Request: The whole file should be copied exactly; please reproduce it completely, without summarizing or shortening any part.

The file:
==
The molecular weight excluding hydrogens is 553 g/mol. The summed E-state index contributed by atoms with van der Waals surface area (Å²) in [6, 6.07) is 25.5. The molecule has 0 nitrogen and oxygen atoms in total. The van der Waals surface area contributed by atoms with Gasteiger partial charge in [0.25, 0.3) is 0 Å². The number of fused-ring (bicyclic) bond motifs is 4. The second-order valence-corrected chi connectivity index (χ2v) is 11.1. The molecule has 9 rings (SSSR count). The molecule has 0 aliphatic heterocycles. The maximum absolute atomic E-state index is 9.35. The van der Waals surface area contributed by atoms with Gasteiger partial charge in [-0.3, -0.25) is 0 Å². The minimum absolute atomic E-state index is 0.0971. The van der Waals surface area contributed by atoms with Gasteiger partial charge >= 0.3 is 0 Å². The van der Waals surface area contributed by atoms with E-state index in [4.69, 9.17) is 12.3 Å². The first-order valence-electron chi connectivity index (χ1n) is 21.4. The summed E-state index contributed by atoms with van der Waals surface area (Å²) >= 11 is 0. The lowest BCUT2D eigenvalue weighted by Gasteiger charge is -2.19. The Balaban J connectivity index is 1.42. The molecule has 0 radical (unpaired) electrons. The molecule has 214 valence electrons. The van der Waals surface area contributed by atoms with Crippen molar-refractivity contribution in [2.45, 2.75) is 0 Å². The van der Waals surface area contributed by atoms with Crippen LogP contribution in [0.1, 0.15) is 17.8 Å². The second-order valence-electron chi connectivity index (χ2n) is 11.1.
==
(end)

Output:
The molecular weight excluding hydrogens is 553 g/mol. The summed E-state index contributed by atoms with van der Waals surface area (Å²) in [6, 6.07) is 25.5. The molecule has 0 nitrogen and oxygen atoms in total. The van der Waals surface area contributed by atoms with Gasteiger partial charge in [0.25, 0.3) is 0 Å². The number of fused-ring (bicyclic) bond motifs is 4. The second-order valence-corrected chi connectivity index (χ2v) is 11.1. The molecule has 9 rings (SSSR count). The molecule has 0 aliphatic heterocycles. The maximum absolute atomic E-state index is 9.35. The van der Waals surface area contributed by atoms with Gasteiger partial charge in [-0.3, -0.25) is 0 Å². The minimum absolute atomic E-state index is 0.0971. The van der Waals surface area contributed by atoms with Gasteiger partial charge >= 0.3 is 0 Å². The van der Waals surface area contributed by atoms with E-state index in [4.69, 9.17) is 12.3 Å². The first-order valence-electron chi connectivity index (χ1n) is 21.4. The summed E-state index contributed by atoms with van der Waals surface area (Å²) >= 11 is 0. The lowest BCUT2D eigenvalue weighted by Gasteiger charge is -2.19. The Balaban J connectivity index is 1.42. The molecule has 0 radical (unpaired) electrons. The molecule has 214 valence electrons. The van der Waals surface area contributed by atoms with Crippen molar-refractivity contribution in [2.45, 2.75) is 0 Å². The van der Waals surface area contributed by atoms with Crippen LogP contribution in [0.1, 0.15) is 17.8 Å². The second-order valence-electron chi connectivity index (χ2n) is 11.1.